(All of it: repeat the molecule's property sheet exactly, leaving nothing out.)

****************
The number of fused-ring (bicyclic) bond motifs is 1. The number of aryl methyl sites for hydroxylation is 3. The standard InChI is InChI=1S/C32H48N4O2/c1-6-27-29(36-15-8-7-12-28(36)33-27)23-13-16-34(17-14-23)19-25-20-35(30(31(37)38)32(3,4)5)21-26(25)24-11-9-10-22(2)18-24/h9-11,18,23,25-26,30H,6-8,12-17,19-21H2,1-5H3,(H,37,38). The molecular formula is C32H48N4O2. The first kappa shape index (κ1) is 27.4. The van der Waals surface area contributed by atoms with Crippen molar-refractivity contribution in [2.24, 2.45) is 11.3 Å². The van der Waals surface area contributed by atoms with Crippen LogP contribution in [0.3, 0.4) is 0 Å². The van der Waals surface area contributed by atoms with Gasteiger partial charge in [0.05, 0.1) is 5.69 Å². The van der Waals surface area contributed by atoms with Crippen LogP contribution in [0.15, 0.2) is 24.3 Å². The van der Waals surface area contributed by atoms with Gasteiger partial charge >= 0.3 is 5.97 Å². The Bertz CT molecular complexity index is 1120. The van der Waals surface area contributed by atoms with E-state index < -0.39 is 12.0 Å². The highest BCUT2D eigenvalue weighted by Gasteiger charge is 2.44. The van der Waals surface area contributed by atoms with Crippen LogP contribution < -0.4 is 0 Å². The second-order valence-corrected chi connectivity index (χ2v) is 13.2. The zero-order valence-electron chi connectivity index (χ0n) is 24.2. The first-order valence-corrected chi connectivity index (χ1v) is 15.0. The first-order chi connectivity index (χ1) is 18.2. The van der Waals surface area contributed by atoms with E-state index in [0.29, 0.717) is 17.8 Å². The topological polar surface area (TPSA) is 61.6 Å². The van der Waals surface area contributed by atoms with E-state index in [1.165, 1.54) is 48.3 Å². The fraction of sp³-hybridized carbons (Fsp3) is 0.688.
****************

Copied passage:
The number of fused-ring (bicyclic) bond motifs is 1. The number of aryl methyl sites for hydroxylation is 3. The standard InChI is InChI=1S/C32H48N4O2/c1-6-27-29(36-15-8-7-12-28(36)33-27)23-13-16-34(17-14-23)19-25-20-35(30(31(37)38)32(3,4)5)21-26(25)24-11-9-10-22(2)18-24/h9-11,18,23,25-26,30H,6-8,12-17,19-21H2,1-5H3,(H,37,38). The molecular formula is C32H48N4O2. The first kappa shape index (κ1) is 27.4. The van der Waals surface area contributed by atoms with Crippen molar-refractivity contribution in [2.24, 2.45) is 11.3 Å². The van der Waals surface area contributed by atoms with Crippen LogP contribution in [0.3, 0.4) is 0 Å². The van der Waals surface area contributed by atoms with Gasteiger partial charge in [0.05, 0.1) is 5.69 Å². The van der Waals surface area contributed by atoms with Crippen LogP contribution in [0.15, 0.2) is 24.3 Å². The van der Waals surface area contributed by atoms with Gasteiger partial charge >= 0.3 is 5.97 Å². The Bertz CT molecular complexity index is 1120. The van der Waals surface area contributed by atoms with E-state index < -0.39 is 12.0 Å². The highest BCUT2D eigenvalue weighted by Gasteiger charge is 2.44. The van der Waals surface area contributed by atoms with Crippen LogP contribution < -0.4 is 0 Å². The second-order valence-corrected chi connectivity index (χ2v) is 13.2. The zero-order valence-electron chi connectivity index (χ0n) is 24.2. The first-order valence-corrected chi connectivity index (χ1v) is 15.0. The first-order chi connectivity index (χ1) is 18.2. The van der Waals surface area contributed by atoms with E-state index in [0.29, 0.717) is 17.8 Å². The topological polar surface area (TPSA) is 61.6 Å². The van der Waals surface area contributed by atoms with E-state index in [1.165, 1.54) is 48.3 Å². The fraction of sp³-hybridized carbons (Fsp3) is 0.688.